August 9th, 2018

Anthropology Students Find Significant Artifacts

This summer, Richard Olsen, a third-year graduate student in the anthropology program, led two assistants and eight students on an archaeological field school to Florissant Fossil Beds National Monument in central Colorado. Covering over 6,000 acres, the forests and meadows of this Monument are home to important geologic formations, plant species, and animals. The area is also home to 30 petrified redwoods; an abundance of fossils, including over 1500 insect fossils; and a variety of flowers, leaves, butterflies, and beetles.

Olsen and his students were there to help with fires and fuel management, locating, identifying, and recording significant artifacts and features. With this information, fire officials make decisions about tree removal, taking care not to damage important cultural sites in the area. For Olsen the area is also important to his own research on culturally modified trees, especially the ponderosa pine tree, which, he explains, “smells strongly of vanilla and was used as food by many tribes in the area.”

The first four days of the trip were designated solely to training. Students learned how to survey, identify artifacts, use a GPS, and record information about sites. Olsen says, “one of the best parts of this particular field school is we are doing everything digitally this year, which has never been done at USU. Paperless survey and recording provides students with access to new techniques for doing their job.” Using these new skills, the group surveyed 1500 acres in the three weeks they were in the field. Starting at 7:30 each morning and working until 5, students walked transects, recorded data, and updated site records. For Olsen, one of the highlights was seeing students react to their findings. “We look at trash,” he says. “To see students being enthusiastic about trash is exciting, this is what we do, trash can tell us a lot.”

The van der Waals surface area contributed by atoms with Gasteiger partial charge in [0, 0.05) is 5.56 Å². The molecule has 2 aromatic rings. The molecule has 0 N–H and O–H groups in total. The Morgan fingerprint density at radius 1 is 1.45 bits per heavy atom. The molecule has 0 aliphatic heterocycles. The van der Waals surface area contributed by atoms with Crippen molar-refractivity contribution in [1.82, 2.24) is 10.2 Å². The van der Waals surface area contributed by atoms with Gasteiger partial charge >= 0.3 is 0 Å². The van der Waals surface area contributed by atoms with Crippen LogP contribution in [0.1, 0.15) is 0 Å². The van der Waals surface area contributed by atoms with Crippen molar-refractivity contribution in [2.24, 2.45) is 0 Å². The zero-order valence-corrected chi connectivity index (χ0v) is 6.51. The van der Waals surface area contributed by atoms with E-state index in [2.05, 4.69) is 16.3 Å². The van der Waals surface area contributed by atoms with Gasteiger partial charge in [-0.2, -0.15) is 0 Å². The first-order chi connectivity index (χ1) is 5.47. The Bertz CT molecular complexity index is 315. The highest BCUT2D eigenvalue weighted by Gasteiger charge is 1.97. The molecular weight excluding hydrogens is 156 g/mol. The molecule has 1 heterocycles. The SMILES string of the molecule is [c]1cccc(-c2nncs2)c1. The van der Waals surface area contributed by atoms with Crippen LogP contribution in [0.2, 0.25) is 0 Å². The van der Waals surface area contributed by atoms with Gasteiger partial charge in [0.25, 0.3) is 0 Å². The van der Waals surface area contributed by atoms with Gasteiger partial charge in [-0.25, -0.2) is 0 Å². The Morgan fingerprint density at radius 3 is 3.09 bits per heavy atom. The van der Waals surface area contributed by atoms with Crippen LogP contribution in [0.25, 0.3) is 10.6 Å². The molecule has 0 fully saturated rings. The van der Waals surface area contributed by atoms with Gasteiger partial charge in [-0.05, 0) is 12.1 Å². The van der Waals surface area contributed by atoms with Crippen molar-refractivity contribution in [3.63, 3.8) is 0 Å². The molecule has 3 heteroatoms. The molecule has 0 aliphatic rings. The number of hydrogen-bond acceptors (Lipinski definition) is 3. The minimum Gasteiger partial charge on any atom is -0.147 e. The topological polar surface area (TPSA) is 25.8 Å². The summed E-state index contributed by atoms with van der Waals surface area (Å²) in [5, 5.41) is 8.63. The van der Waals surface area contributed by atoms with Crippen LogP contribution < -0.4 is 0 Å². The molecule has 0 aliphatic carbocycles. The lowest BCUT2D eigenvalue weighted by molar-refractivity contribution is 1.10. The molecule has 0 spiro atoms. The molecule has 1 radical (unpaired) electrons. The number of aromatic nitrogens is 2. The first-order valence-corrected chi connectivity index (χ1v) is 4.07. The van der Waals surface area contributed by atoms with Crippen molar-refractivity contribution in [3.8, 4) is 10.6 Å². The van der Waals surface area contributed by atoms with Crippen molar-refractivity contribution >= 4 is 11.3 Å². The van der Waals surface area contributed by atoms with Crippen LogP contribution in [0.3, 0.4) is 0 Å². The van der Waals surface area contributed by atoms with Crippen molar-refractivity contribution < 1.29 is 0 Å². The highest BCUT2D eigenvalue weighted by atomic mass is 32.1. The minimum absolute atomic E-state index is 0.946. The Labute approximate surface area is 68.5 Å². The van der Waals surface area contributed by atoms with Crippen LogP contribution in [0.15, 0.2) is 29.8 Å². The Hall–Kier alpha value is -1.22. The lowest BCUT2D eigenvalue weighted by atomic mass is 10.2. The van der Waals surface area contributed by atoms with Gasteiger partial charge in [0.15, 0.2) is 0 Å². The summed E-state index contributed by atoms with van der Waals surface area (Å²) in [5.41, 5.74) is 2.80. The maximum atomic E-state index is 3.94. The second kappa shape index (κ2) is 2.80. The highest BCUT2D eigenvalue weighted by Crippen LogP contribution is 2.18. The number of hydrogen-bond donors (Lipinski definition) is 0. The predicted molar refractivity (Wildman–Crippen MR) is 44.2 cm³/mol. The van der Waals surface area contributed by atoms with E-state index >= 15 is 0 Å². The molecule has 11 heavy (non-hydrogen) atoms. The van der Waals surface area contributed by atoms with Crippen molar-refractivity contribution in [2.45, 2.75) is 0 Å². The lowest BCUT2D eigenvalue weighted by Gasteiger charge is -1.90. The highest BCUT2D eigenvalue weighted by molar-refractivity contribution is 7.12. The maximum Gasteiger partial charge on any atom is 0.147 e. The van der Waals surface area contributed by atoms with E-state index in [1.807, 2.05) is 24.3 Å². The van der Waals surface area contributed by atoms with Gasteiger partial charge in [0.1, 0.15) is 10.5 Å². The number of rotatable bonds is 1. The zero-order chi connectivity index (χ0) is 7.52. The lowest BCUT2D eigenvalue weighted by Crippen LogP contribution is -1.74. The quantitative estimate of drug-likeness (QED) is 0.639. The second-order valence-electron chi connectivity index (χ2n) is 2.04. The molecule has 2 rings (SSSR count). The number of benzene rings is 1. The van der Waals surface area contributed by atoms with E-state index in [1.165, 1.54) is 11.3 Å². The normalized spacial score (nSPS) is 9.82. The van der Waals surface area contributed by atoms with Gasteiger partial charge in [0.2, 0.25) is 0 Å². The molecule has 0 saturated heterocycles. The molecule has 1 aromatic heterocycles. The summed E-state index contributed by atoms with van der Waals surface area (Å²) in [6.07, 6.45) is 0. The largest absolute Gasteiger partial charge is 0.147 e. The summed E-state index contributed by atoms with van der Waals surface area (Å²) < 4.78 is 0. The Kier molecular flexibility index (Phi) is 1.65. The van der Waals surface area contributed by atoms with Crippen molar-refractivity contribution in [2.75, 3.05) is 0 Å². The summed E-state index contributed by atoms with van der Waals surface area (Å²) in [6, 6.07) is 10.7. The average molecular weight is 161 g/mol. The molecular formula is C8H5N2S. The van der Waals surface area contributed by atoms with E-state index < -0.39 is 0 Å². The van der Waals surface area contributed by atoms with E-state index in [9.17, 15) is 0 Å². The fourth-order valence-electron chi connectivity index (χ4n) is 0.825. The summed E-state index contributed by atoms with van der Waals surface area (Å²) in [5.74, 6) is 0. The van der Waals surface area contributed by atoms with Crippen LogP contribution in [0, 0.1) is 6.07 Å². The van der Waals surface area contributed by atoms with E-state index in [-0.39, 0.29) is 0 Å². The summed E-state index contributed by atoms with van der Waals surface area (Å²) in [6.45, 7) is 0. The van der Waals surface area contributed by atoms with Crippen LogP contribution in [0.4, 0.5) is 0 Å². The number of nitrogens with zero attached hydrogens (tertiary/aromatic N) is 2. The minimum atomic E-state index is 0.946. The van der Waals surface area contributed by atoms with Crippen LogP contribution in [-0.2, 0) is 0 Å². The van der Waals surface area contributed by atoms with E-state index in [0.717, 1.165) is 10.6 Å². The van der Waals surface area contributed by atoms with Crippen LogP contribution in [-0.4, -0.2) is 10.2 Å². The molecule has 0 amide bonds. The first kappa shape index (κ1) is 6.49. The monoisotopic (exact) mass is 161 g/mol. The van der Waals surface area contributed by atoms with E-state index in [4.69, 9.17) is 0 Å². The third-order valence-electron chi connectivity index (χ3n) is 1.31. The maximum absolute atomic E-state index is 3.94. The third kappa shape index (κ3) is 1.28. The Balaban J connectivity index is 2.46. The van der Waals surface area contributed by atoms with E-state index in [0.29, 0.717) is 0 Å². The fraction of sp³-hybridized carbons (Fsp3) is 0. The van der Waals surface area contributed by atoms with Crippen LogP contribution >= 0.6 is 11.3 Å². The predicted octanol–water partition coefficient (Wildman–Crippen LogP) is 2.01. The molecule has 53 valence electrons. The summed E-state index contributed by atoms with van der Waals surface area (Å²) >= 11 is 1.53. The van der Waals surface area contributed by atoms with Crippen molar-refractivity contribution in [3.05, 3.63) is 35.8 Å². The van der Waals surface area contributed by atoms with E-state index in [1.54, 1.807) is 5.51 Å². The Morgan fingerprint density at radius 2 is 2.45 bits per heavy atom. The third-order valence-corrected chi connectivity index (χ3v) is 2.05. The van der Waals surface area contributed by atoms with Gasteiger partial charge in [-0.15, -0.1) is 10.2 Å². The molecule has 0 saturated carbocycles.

In addition to the work for fires and fuel management, Olsen and his students were also asked to look for two previously undocumented sites—the home of Charlotte Hill, a 19th century homesteader who found some of the earliest fossils in the area, and the camp of paleontologist Harry D. MacGinitie, whose early excavations and long-time study of the area helped lead to the area’s designation as a national monument. By the time the group returned to Logan they’d found artifacts and features that served as a starting point for confirming the location of Charlotte Hill’s house and definitive proof of Harry MacGinitie’s camp.

Now that the information has been recorded, Olsen will start the process of filling out and filing the paperwork necessary to submit the findings to the State Historic Preservation Office (SHPO). The Monument will also get a report and will decide any further actions. Olsen hopes that “if it does end up being a site we can tie to Charlotte then the Monument might add it to their visitor center displays at a minimum, or add an additional spur onto an existing trail that goes to the house site.”


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